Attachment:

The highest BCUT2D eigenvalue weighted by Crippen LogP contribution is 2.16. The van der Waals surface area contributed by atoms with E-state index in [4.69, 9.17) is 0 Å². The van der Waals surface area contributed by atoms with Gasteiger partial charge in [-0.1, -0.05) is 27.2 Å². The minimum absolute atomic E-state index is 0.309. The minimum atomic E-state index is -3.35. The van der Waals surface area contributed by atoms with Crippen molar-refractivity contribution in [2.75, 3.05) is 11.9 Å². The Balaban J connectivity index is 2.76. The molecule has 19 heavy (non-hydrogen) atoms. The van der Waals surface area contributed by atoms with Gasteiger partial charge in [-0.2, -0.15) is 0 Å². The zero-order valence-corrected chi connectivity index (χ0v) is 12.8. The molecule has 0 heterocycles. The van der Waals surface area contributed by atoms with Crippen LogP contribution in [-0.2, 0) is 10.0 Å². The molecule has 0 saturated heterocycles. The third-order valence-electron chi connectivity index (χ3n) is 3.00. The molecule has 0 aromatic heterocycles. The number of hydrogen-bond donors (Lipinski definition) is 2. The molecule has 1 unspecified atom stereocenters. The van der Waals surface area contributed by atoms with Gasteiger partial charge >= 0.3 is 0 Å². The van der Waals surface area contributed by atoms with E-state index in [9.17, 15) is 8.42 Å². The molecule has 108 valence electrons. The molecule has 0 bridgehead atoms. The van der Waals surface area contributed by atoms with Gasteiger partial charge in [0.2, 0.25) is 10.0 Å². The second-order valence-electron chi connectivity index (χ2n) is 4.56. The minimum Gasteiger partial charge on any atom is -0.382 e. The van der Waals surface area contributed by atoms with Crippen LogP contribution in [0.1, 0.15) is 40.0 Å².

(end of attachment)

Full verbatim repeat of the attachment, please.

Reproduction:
The highest BCUT2D eigenvalue weighted by Crippen LogP contribution is 2.16. The van der Waals surface area contributed by atoms with E-state index in [4.69, 9.17) is 0 Å². The van der Waals surface area contributed by atoms with Gasteiger partial charge in [-0.1, -0.05) is 27.2 Å². The minimum absolute atomic E-state index is 0.309. The minimum atomic E-state index is -3.35. The van der Waals surface area contributed by atoms with Crippen molar-refractivity contribution in [2.75, 3.05) is 11.9 Å². The Balaban J connectivity index is 2.76. The molecule has 19 heavy (non-hydrogen) atoms. The van der Waals surface area contributed by atoms with Gasteiger partial charge in [-0.2, -0.15) is 0 Å². The zero-order valence-corrected chi connectivity index (χ0v) is 12.8. The molecule has 0 heterocycles. The van der Waals surface area contributed by atoms with Crippen LogP contribution in [-0.2, 0) is 10.0 Å². The molecule has 0 saturated heterocycles. The third-order valence-electron chi connectivity index (χ3n) is 3.00. The molecule has 0 aromatic heterocycles. The number of hydrogen-bond donors (Lipinski definition) is 2. The molecule has 1 unspecified atom stereocenters. The van der Waals surface area contributed by atoms with Gasteiger partial charge >= 0.3 is 0 Å². The van der Waals surface area contributed by atoms with E-state index in [9.17, 15) is 8.42 Å². The molecule has 108 valence electrons. The molecule has 0 bridgehead atoms. The van der Waals surface area contributed by atoms with Gasteiger partial charge in [0.2, 0.25) is 10.0 Å². The second-order valence-electron chi connectivity index (χ2n) is 4.56. The minimum Gasteiger partial charge on any atom is -0.382 e. The van der Waals surface area contributed by atoms with Crippen LogP contribution in [0.1, 0.15) is 40.0 Å².